Saturday 5 May 2007

Getting acquainted with Senator Barack Obama - his character & upbringing, his pastor & the church he's affiliated with...

First, I highly recommend this long but excellent article just published in the New Yorker magazine entitled "The Conciliator" written by Larissa MacFarquhar. Absorbing this has heightened my admiration for Barack Obama. His nature, personality and ability to understand different perspectives - and to be self-critical - sets him apart from other candidates and, in general, as a politician in an increasingly polarized landscape.

Secondly, Senator Obama's pastor, Rev. Jeremiah Wright, recently sent the following open letter to New York Times, published in their Church bulletin on March 18, addressing in particular NYT writer Jodi Kantor regarding misrepresentations she wrote and they published March 6 about Obama. I don't know if this "reply" ever got printed in the NYT - it certainly should have if it didn't - but it showed up in this week's student announcements at Pacific School of Religion, and plenty of blogs when I searched for it today.

Oh beware of the vagaries and inevitable challenges that come when applying faith values to politics!



Jodi Kantor
The New York Times
22 9 West 43rd Street
New York, New York 10036-3959

Dear Jodi:

Thank you for engaging in one of the biggest misrepresentations of the truth I have ever seen in sixty-five years. You sat and shared with me for two hours. You told me you were doing a "Spiritual Biography" of Senator Barack Obama. For two hours, I shared with you how I thought he was the most principled individual in public service that I have ever met. For two hours, I talked with you about how idealistic he was. For two hours I shared with you what a genuine human being he was. I told you how incredible he was as a man who was an African American in public service, and as a man who refused to announce his candidacy for President until Carol Moseley Braun indicated one way or the other whether or not she was going to run. I told you what a dreamer he was. I told you how idealistic he was. We talked about how refreshing it would be for someone who knew about Islam to be in the Oval Office. Your own question to me was, Didn't I think it would be incredible to have somebody in the Oval Office who not only knew about Muslims, but had living and breathing Muslims in his own family?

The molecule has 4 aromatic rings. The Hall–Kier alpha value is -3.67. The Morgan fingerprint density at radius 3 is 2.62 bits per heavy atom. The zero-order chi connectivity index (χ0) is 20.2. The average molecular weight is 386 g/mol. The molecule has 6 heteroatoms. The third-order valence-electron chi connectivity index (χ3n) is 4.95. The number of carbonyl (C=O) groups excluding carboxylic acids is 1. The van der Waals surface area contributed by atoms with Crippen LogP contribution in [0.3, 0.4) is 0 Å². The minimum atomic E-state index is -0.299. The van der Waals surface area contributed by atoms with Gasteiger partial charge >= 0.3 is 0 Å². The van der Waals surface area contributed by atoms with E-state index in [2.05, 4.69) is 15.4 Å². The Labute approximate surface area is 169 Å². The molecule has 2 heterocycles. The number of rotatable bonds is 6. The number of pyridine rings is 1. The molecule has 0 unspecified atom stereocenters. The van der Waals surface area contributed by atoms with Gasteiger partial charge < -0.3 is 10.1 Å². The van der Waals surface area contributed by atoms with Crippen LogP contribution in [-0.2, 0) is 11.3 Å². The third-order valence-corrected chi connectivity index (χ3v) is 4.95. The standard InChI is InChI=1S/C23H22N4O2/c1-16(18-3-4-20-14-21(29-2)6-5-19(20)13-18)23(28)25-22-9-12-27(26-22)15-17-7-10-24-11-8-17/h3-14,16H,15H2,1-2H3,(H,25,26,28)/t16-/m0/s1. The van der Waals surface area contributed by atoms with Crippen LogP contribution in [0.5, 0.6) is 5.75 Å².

I told you how important it would be to have a man who not only knew the difference between Shiites and Sunnis prior to 9/11/01 in the Oval Office, but also how important it would be to have a man who knew what Sufism was; a man who understood that there were different branches of Judaism; a man who knew the difference between Hasidic Jews, Orthodox Jews, Conservative Jews and Reformed Jews; and a man who was a devout Christian, but who did not prejudge others because they believed something other than what he believed.I talked about how rare it was to meet a man whose Christianity was not just "in word only." I talked about Barack being a person who lived his faith and did not argue his faith. I talked about Barack as a person who did not draw doctrinal lines in the sand nor consign other people to hell if they did not believe what he believed.

Out of a two-hour conversation with you about Barack's spiritual journey and my protesting to you that I had not shaped him nor formed him, that I had not mentored him or made him the man he was, even though I would love to take that credit, you did not print any of that. When I told you, using one of your own Jewish stories from the Hebrew Bible as to how God asked Moses, "What is that in your hand?," that Barack was like that when I met him. Barack had it "in his hand." Barack had in his grasp a uniqueness in terms of his spiritual development that one is hard put to find in the 2 1st century, and you did not print that.

As I was just starting to say a moment ago, Jodi, out of two hours of conversation I spent approximately five to seven minutes on Barack's taking advice from one of his trusted campaign people and deeming it unwise to make me the media spotlight on the day of his announcing his candidacy for the Presidency and what do you print? You and your editor proceeded to present to the general public a snippet, a printed "sound byte" and a titillating and tantalizing article about his disinviting me to the Invocation on the day of his announcing his candidacy.

I have never been exposed to that kind of duplicitous behavior before, and I want to write you publicly to let you know that I do not approve of it and will not be party to any further smearing of the name, the reputation, the integrity or the character of perhaps this nation's first (and maybe even only) honest candidate offering himself for public service as the person to occupy the Oval Office. Your editor is a sensationalist.

For you to even mention that makes me doubt your credibility, and I am looking forward to see how you are going to butcher what else I had to say concerning Senator Obama's "Spiritual Biography." Our Conference Minister, the Reverend Jane Fisler Hoffman, a white woman who belongs to a Black church that Hannity of "Hannity and Colmes" is trying to trash, set the record straight for you in terms of who I am and in terms of who we are as the church to which Barack has belonged for over twenty years. The president of our denomination, the Reverend John Thomas, has offered to try to help you clarify in your confused head what Trinity Church is — even though you spent the entire weekend with us setting me up to interview me for what turned out to be a smear of the Senator; and yet The New York Times continues to roll on making the truth what it wants to be the truth.